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Career coordinator jobs at risk in Greater Victoria School District budget

Coordinators work with students to plan post-grad life; often provide emotional support
High school career coordinators are concerned about the loss of valuable support for future students if their positions are cut from the Greater Victoria School District 2022-23 budget. (Black Press Media file photo)

The jobs of people whose roles are to guide high school students into life after graduation may no longer exist in the Greater Victoria School District come September.

Career coordinator positions are one of numerous areas the school board is considering cutting in its 2022/2023 budget. The move would save up to $343,490 against a $7.2-million deficit.

The career coordinators at Mount Douglas, Reynolds and Lambrick secondary schools say the losses would far outweigh the savings though.

Programs that give students access to post-secondary credits for free, connect them with local employers and assist them in applying to college and university, are all organized by career coordinators. They run career nights, host university speakers and run mock interview sessions.

Students can go to them anytime for one-on-one sessions to discuss what they’re thinking, or not thinking, about doing after graduation and for advice on how to get where they want to be.

“This stuff never used to exist,” said Lynne Turnbull, the Reynolds career coordinator. Parents of high school students likely have little idea about the opportunities and pathways available now, because they weren’t available when they were in school, she said. Career coordinators are up-to-date on all avenues students can take, though.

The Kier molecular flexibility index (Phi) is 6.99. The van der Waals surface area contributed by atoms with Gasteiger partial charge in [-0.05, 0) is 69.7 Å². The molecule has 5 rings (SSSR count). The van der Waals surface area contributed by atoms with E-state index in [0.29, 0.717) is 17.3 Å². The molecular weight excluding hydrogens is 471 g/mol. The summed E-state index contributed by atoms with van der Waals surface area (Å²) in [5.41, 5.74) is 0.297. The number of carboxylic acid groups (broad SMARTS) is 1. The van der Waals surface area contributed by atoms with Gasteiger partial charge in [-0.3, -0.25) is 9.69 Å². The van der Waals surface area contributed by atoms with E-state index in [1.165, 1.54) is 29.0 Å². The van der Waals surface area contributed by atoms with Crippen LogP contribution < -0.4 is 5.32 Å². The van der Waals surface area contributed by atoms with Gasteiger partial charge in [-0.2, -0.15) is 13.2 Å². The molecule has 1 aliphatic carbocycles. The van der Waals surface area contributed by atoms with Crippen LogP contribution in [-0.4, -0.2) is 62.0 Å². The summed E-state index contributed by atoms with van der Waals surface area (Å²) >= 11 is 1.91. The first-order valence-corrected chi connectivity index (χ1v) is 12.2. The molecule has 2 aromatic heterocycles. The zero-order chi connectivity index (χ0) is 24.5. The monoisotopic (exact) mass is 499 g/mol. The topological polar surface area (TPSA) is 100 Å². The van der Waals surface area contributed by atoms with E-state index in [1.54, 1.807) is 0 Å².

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Because school counsellors – who are also on the potential budget chopping block – are often so busy providing mental health support, career coordinators sometimes take on the role of career counsellors as well, said Stephanie Dawson, who is in the latter role at Mount Doug. A lot of what they can provide is emotional support, especially for students who don’t know what steps they want to take next.

Some of their work even brings revenue back into schools. When the coordinators connect students with trades programs, funds are reinvested into related classes and equipment.

If the positions are cut, up to seven people – one for each SD61 high school – will be out of work.

“There’s no place for us to go,” Dawson said. “It’s not like a teacher where they can just find another teaching job.”

But her, Turnbull and Lambrick Park coordinator Cindy Croucher said it isn’t so much their well-being they’re worried about. They’re concerned future students won’t get the assistance and support they need to launch into a new chapter of their lives.

“I want to fight for this position whether I do it or someone else does,” Croucher said.

The women are set to defend their positions to the SD61 board of trustees during the April 4 budget debate. A petition they started online had about 675 signatures as of March 17.

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About the Author: Jane Skrypnek

I'm a provincial reporter for Black Press Media.
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